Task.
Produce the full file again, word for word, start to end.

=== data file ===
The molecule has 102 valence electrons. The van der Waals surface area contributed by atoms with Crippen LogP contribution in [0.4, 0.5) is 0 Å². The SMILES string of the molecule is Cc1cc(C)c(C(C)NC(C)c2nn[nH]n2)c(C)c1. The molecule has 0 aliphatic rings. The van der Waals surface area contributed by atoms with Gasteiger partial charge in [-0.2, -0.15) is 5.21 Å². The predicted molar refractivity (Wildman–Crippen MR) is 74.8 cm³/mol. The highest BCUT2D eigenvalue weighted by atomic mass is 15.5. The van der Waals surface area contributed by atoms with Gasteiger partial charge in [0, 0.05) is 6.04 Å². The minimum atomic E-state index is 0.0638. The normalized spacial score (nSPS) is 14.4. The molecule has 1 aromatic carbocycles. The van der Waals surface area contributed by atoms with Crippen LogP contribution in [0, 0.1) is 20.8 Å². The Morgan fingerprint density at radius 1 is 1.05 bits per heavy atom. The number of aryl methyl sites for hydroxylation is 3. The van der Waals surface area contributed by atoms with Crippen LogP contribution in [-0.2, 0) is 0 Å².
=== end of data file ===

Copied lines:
The molecule has 102 valence electrons. The van der Waals surface area contributed by atoms with Crippen LogP contribution in [0.4, 0.5) is 0 Å². The SMILES string of the molecule is Cc1cc(C)c(C(C)NC(C)c2nn[nH]n2)c(C)c1. The molecule has 0 aliphatic rings. The van der Waals surface area contributed by atoms with Gasteiger partial charge in [-0.2, -0.15) is 5.21 Å². The predicted molar refractivity (Wildman–Crippen MR) is 74.8 cm³/mol. The highest BCUT2D eigenvalue weighted by atomic mass is 15.5. The van der Waals surface area contributed by atoms with Gasteiger partial charge in [0, 0.05) is 6.04 Å². The minimum atomic E-state index is 0.0638. The normalized spacial score (nSPS) is 14.4. The molecule has 1 aromatic carbocycles. The van der Waals surface area contributed by atoms with Crippen LogP contribution in [0, 0.1) is 20.8 Å². The Morgan fingerprint density at radius 1 is 1.05 bits per heavy atom. The number of aryl methyl sites for hydroxylation is 3. The van der Waals surface area contributed by atoms with Crippen LogP contribution in [-0.2, 0) is 0 Å².